Remembering the Heroes: NNJ Veterans Memorial Cemetery

Since I was a kid, I liked going to the cemetery. I know it may sound strange. I grew up in a big Italian family and, unfortunately, as each family member passed, they would go to the cemetery. Once I was old enough to go a little further away from home on my bike, I would ride to the cemetery on weekends when it was nice. I would sit on the ground, clean the headstones of my loved ones and talk to them. When I was able to drive, I went more often.

Now that I live almost an hour away from Glendale Cemetery in Bloomfield, I don’t get there as often as I would like, but I am still fascinated by cemeteries. They hold not just our loved ones, but the history of our country.

nnjvmc-logoEnter the Northern New Jersey Veterans Memorial Cemetery.

If there is one group of individuals who should always receive our respect and care, it is our nation’s veterans. And those who made the ultimate sacrifice for us deserve our highest level of respect. The Northern New Jersey Veterans Memorial Cemetery’s focus is to make sure vets receive a respectful resting place in Northern New Jersey nearby their families.

It took a long time, lots of planning, and plenty of effort to get this cemetery in place. It is the only veteran’s cemetery that is privately owned and receives no funding from the State or the Federal governments. It relies on their small burial costs and donations to stay in place and available for vets and their families in Northern New Jersey.

This cemetery is the brainchild of John Harrigan, president of Wallkill Valley Chapter 1002 in Vernon, New Jersey. He took on the mission of creating this cemetery and enlisted the help of the Sussex County Board of Chosen Freeholders, VFW organizations, Associates of Vietnam Veterans of America, Sussex County, and services from individuals like Attorney Kevin Kelly, and businesses and organizations Mark DeVenezia of Mulch Concepts, Gardell Land Surveying, Pompton Lakes Elks Lodge 1895, and from the Sussex County Technical School. Local veterans’ organizations also have supported the effort.

The New Jersey State Legislature has approved the addition of the cemetery non-profit on the state income tax check-off list.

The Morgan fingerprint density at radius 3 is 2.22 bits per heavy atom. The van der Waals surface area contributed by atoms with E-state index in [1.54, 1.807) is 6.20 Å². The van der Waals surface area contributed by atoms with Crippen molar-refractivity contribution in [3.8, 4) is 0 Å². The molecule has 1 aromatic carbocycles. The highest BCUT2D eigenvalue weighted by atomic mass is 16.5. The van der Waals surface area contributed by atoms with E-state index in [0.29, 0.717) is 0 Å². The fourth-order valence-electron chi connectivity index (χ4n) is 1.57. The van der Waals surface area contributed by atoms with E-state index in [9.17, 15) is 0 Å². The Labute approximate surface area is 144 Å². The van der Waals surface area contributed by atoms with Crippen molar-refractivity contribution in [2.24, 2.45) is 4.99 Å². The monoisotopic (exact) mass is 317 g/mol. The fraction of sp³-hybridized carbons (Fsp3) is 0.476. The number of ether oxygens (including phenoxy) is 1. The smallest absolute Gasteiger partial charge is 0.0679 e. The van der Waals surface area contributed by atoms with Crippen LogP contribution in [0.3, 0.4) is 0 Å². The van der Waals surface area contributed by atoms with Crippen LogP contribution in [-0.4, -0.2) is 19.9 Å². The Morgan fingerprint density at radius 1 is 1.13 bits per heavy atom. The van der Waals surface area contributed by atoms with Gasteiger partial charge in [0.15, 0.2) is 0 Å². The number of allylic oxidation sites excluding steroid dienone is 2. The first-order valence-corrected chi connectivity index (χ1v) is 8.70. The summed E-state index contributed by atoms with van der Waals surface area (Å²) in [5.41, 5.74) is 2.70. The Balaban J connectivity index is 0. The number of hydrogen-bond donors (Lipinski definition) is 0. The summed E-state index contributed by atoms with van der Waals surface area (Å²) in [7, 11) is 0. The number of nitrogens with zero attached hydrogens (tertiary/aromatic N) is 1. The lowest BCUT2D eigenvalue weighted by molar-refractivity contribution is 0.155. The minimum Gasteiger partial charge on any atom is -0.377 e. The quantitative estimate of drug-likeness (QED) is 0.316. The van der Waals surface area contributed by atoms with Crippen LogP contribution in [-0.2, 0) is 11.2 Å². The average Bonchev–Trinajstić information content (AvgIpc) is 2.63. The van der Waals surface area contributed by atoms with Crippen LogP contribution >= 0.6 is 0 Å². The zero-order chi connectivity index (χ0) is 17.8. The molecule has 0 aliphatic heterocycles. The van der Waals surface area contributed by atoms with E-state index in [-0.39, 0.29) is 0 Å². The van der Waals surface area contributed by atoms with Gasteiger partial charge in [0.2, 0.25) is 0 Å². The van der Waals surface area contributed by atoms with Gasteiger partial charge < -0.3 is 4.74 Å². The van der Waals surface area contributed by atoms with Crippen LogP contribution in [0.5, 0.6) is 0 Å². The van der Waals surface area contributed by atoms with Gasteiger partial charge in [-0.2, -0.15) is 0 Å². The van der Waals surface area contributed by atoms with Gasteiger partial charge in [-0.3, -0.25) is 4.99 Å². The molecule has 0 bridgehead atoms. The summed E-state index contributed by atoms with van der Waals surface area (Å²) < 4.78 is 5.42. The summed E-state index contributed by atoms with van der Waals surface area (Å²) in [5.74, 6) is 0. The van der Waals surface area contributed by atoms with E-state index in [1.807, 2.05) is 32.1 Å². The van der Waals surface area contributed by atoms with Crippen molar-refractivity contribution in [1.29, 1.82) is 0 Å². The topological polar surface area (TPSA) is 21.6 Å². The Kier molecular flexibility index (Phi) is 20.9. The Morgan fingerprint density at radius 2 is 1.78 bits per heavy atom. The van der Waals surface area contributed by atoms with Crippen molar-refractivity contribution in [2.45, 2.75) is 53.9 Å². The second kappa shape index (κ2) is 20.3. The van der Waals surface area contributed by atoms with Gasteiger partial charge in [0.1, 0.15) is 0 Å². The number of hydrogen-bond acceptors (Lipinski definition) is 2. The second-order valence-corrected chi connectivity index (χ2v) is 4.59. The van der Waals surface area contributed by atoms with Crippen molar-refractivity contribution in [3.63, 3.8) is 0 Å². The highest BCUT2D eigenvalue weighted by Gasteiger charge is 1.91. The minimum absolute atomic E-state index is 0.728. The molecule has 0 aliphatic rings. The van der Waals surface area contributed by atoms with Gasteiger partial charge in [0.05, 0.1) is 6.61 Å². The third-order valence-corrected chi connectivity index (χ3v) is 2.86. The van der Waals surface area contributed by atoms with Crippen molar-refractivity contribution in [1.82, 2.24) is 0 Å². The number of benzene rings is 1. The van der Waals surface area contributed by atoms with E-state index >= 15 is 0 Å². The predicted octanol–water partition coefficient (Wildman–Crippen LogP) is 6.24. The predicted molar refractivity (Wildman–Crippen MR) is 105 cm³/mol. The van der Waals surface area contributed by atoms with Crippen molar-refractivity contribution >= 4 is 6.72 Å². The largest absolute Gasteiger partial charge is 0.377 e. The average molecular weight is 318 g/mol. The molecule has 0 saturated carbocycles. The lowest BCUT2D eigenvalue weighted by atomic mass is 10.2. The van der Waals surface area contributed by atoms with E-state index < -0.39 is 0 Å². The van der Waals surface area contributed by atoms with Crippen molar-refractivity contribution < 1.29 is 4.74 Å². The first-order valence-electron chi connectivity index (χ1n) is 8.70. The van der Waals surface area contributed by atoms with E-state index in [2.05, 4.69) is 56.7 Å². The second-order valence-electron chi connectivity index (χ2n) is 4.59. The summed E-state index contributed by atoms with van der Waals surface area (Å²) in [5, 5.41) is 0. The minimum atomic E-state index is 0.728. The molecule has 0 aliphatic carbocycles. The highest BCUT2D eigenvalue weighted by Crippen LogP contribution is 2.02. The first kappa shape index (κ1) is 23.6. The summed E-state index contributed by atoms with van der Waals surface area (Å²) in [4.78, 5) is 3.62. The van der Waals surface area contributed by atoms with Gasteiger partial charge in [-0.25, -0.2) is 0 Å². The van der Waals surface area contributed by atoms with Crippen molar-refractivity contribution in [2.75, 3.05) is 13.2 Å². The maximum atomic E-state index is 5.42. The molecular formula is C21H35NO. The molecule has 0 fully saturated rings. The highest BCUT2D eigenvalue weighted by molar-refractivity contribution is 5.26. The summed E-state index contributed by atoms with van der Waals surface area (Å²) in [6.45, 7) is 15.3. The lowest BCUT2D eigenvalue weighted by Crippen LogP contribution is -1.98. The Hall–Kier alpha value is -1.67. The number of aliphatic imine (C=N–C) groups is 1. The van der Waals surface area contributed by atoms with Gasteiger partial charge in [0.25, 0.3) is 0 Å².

Now add my partner-in-crime Lisaann.

She is an amazing individual – a breast cancer survivor, a member of the Daughters of the American Revolution, Chinkchewunska Chapter; the National Society Daughter of the Union 1861-1865, and the cemetery’s Administrator and she can trace her blood line to many veterans who fought during the Revolutionary War and the Civil War. It wasn’t until she attended a good friend’s Father’s Military Funeral at the Veterans Cemetery in Goshen NY, that she decided she wanted to be part of the mission of the new cemetery in Sussex County. She takes her position seriously and does all she can to make sure the vets who are buried at the cemetery receive the care and respect they deserve.

They do fundraisers periodically, but rely heavily on donations from individuals. This iscemetery-enterance an important place in New Jersey for vets and their families. If you are able, I hope you will consider making a donation to this important location in New Jersey.

If you are interested in planning a service at the Northern New Jersey Veterans Memorial Cemetery, please reach out. I am sure Lisaann and John will help you plan a service fitting of a vet!

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Get Ready for Fishing Season!

As the latest round of snow slowly melts away and we officially enter spring, that means one thing for anglers in New Jersey – fishing season!

LafayetteBridge

Paulinskill River, Lafayette – Sussex County

Waters that are stocked by the New Jersey Division of Fish and Wildlife are now officially closed to fishing until April 8th, 8:00 a.m. It is incredibly important to leave these waters as they are while staff and volunteers stock and allow fish to become acclimated to their new surroundings.